JACKSON, Miss. (WJTV) — Between the backpacks and pencils, parents are busy getting their students ready to go back to school, but the State Department of Health wants to add one more thing to the supply list: immunization shots.
Mississippi requires students entering school to get a series of immunizations, then in the 7th grade, a booster shot.
“Diptheria, Tetanus, and Pertussis or the “Tdap” vaccination, measles mumps and rubella or the MMR, polio, Hepatitis B, chickenpox or varicella, those are all required for school entry.”
Deputy State Epidemiologist Paul Byers said students must be protected.
“By getting your child immunized, not only are you protecting your child against those childhood illnesses but you’re also protecting those children who cannot get vaccinated,” he said.
Within the past two years, there’s been a spike in measles cases across the country, particularly in California.
“Like California, where they’ve had very large measles outbreaks, they’ve actually changed their laws to make it where more folks are getting immunized,” he said.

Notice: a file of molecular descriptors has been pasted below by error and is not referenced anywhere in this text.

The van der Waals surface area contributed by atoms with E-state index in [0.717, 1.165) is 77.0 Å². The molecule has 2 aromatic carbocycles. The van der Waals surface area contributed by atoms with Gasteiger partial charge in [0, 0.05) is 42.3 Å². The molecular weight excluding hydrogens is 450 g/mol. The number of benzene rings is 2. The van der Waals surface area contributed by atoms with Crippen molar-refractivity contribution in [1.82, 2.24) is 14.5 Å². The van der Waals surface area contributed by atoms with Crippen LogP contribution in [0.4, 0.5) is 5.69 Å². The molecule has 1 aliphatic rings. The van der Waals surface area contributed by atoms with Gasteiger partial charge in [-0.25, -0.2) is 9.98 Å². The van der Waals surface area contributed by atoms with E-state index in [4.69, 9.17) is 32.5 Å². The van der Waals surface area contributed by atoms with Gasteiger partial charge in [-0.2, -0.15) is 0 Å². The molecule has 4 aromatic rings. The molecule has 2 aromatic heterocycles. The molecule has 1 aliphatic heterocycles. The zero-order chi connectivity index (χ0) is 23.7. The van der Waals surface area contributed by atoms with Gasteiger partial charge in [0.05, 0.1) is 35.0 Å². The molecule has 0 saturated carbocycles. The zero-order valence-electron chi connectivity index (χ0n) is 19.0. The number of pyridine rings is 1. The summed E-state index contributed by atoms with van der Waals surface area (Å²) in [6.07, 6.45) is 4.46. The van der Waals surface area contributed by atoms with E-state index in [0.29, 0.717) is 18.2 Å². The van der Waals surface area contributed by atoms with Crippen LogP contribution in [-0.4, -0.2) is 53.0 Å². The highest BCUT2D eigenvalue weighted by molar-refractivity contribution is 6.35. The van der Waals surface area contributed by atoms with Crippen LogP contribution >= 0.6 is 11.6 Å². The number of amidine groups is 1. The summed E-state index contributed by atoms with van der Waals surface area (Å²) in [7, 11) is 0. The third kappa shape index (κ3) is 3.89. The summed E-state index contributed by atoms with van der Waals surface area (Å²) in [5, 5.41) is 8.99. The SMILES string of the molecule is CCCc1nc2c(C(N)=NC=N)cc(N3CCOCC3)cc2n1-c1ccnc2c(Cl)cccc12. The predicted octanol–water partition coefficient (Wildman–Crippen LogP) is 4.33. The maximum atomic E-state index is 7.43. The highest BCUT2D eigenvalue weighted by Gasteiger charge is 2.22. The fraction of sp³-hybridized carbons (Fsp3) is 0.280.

The only way children can be exempt from vaccinations are for a medical reason. A physician must submit the reasoning to the Department of Health so they can approve it.
“We do not have religious or personal belief exemptions,” he said.
Mississippi is one of the leading states in vaccination rates in the nation.
“You notice that we haven’t been seeing those measles cases in Mississippi because our vaccination rates are very high for our school-aged kids,”
In the 7th grade, students are required to get the Tdap booster. Other vaccines are recommended, but not required, such as the Human Papilloma Virus Vaccinations.
“That’s very important in preventing cervical cancer.”
The flu vaccine is recommended as soon as it is available.